The Tribunal differed, however.
The Chinese troops had no plan to attack the Japanese. They were caught unprepared. In the attack on the Barracks, where there were thousands of Chinese troops, the Japanese fired form the darkness upon the brightly lit Barracks and met with trifling resistance, mainly from some Chinese troops who were cut off in their attempt to escape. In their capture of the city of Mukden, they met only negligible resistance on the part of some police."[6]

At an August conference of field commanders at the Summer palace, Lieutenant General Shigeru Honjo, the new commander of the Kwangtung Army, was briefed, along with Suzuki and Itagaki, on clandestine communication with the Palace. War Minister Jiro Minami was not aware of the planning, and the generals were advised not to tell him too much, since he would be the intermediary between the Palace and the Cabinet.[7]

The action

On the night of 18 September 1931, Lieutenant Suemori Kawamoto and a detail from the Kwangtung Army triggered an explosion along the South Manchurian Railway Line, at Liu'tiaokou, north of Mukden, Manchuria. Kawamoto actually had intended to derail a train, but there was no actual damage to the Japanese-controlled tracks. Kawamoto then fired at the barracks, and the hidden howitzers began to shell them. Chang, however, was in Beijing at the time. When told of the attack, he directed his troops not to resist. [8]

Col. Seishiro commanded the 29th Infantry Regiment and Independent Garrison Force to attack the barracks, in Mukden, of the Chinese Manchurian Army. By 4 AM, they were in Japanese hands. Ishihara then gave a false report to overall Kwangtung Army commander Shigeru Honjo.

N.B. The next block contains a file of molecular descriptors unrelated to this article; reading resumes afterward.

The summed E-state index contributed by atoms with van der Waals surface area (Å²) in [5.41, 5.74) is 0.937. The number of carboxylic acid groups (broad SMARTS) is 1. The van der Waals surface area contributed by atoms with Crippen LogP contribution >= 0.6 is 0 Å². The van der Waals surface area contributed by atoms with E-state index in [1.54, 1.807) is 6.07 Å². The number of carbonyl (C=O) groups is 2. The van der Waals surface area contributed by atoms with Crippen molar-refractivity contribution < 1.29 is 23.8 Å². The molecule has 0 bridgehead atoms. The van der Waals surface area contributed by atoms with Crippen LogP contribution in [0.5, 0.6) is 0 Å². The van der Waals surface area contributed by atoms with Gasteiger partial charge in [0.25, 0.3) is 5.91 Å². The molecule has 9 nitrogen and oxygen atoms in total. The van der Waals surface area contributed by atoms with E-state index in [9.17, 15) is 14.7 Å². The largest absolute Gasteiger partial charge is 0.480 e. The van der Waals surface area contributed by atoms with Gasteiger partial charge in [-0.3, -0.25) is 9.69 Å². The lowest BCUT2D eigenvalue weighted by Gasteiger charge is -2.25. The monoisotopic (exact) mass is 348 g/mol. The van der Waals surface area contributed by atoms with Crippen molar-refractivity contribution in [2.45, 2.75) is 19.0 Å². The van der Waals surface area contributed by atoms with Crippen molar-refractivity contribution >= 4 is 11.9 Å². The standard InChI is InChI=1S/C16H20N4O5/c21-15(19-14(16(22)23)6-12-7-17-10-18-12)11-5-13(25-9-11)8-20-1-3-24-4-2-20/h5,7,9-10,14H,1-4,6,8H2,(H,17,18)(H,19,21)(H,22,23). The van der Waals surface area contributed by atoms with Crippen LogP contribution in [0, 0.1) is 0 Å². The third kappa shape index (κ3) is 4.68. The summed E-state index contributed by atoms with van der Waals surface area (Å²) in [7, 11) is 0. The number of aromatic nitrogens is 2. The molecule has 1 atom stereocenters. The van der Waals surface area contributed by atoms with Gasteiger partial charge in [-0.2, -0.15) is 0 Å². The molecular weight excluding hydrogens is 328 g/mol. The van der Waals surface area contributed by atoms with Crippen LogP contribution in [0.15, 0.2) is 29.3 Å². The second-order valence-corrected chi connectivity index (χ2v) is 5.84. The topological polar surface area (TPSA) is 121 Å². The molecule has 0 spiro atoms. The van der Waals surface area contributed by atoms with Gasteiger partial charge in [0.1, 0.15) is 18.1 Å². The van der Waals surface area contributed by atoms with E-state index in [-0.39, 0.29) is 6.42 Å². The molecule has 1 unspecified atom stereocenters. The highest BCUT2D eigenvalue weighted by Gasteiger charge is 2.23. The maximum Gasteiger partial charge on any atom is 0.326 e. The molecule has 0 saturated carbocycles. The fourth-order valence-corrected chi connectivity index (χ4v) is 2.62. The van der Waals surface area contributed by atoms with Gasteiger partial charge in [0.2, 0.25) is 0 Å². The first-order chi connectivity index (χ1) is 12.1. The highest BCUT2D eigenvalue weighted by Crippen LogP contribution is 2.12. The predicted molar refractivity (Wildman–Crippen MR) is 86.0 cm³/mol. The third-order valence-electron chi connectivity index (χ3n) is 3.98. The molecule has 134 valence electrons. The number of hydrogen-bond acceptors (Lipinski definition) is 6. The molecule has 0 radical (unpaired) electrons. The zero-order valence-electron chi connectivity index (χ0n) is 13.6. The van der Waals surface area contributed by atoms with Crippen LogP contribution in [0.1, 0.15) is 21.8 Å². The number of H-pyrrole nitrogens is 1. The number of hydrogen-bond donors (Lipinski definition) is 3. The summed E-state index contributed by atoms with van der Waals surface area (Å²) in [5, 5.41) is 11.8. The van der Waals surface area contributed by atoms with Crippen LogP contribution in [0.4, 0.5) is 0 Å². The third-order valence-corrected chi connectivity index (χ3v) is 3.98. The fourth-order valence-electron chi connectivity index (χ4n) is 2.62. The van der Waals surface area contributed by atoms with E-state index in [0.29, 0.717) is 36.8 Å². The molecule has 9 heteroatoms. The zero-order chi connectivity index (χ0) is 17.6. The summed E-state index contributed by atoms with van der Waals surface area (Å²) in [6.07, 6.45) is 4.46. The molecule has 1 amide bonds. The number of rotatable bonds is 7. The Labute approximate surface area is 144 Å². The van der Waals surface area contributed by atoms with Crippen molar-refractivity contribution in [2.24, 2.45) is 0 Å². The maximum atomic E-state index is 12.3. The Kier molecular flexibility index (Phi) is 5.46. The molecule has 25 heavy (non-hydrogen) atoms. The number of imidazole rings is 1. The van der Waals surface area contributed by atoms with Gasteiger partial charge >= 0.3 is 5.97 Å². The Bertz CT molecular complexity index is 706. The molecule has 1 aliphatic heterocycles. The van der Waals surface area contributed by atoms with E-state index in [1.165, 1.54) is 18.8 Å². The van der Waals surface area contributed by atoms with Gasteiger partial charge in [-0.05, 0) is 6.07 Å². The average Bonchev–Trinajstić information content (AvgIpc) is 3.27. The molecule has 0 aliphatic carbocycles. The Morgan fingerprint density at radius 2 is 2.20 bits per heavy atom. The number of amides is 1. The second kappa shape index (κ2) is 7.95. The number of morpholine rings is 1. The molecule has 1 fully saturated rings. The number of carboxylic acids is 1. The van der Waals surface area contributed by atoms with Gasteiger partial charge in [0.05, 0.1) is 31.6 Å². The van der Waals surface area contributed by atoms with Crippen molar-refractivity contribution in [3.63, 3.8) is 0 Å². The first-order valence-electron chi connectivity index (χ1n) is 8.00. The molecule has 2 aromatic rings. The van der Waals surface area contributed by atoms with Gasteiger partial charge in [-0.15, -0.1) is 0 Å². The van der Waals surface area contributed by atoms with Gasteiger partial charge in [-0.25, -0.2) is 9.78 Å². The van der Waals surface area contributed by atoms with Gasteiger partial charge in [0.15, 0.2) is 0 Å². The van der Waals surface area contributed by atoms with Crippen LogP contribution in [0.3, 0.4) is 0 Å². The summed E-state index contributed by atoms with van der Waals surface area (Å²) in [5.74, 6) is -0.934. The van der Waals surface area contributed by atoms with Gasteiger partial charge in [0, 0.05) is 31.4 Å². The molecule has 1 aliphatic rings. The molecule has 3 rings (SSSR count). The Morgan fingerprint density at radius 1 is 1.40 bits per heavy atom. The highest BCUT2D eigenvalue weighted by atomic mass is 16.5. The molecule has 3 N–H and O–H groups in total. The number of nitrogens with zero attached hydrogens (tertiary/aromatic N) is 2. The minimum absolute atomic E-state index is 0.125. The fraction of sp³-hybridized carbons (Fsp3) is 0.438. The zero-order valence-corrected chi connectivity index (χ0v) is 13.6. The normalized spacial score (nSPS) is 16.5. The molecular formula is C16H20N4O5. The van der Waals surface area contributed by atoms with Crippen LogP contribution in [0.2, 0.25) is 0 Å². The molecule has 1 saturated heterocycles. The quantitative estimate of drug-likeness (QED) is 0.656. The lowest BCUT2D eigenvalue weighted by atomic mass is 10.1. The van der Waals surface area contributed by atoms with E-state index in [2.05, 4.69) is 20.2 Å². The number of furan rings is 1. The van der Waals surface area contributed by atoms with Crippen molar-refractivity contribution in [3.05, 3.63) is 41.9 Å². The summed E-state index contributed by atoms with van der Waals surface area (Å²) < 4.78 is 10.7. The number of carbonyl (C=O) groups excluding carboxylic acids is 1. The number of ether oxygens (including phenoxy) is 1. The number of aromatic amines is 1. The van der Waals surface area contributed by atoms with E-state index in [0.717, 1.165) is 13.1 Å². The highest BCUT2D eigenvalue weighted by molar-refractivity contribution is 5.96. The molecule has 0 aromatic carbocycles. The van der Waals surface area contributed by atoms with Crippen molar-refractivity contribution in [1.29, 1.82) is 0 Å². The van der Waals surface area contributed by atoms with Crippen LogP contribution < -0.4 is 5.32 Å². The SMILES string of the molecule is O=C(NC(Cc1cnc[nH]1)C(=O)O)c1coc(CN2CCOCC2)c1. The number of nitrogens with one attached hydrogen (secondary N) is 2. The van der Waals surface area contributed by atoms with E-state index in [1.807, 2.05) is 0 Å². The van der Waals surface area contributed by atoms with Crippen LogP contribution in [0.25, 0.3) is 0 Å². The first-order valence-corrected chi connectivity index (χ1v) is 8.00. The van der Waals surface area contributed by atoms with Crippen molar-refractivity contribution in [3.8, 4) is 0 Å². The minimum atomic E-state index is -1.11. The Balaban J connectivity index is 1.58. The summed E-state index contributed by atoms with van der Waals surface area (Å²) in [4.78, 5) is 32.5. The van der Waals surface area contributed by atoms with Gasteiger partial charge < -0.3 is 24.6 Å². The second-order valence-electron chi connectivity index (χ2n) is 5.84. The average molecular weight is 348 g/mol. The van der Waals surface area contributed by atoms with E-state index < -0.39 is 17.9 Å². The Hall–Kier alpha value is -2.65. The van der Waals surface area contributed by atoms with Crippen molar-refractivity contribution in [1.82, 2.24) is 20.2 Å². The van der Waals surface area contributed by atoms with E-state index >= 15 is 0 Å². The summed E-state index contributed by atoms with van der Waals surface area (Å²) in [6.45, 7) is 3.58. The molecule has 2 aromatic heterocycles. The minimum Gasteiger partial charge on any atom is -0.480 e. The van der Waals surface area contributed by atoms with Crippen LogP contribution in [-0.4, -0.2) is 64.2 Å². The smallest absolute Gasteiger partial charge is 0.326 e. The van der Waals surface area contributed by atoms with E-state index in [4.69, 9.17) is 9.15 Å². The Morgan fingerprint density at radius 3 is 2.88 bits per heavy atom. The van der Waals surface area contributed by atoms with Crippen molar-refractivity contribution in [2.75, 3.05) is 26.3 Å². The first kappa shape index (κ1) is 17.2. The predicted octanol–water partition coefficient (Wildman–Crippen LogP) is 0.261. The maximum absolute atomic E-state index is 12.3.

Using plans previously written by Ishiwara, Honjo ordered Japanese troops to move beyond the borders of the leased Japanese territory, and take control of towns along the railroad. They then began a campaign to seize major cities of Manchuria. Reports first reached the Palace from newspapers, in which the Kwangtung Army blamed the Chinese. Takeji Nara, Chief Aide-de-Camp to the Emperor, told Hirohito that he did not think the incident would spread, but that the Emperor should hold a conference to review the situation and take control. Other Imperial advisers, Nobuaki Makino and Kinmochi Saionji, overruled Nara, arguing that any failure of decisions made at such a meeting would "soil...the virtue of his majesty."[9]

References

  1. Chapter V, Japanese Aggression Against China. Section I. Invasion & Occupation of Manchuria. The China War and Its Phases, International Military Tribunal for the Far East, pp. 544-564
  2. War Responsibility--delving into the past (1) / Who should bear the most blame for the Showa War?, Yomiuri Shimbun
  3. David Bergamini (1971), Japan's Imperial Conspiracy, Morrow, p. 1091
  4. Bergamini, pp. 416-417
  5. IMTFE Volume 5, p. 554
  6. IMTFE Volume 5, p. 556
  7. Bergamini, pp. 418-419
  8. Merion and Susie Harris (1991), Soldiers of the Sun: the Rise and Fall of the Imperial Japanese Army, Random House, pp. 152-153
  9. Herbert P. Bix (2001), Hirohito and the making of modern Japan, Harper Perennial, ISBN 978-0060931308, pp. 235-236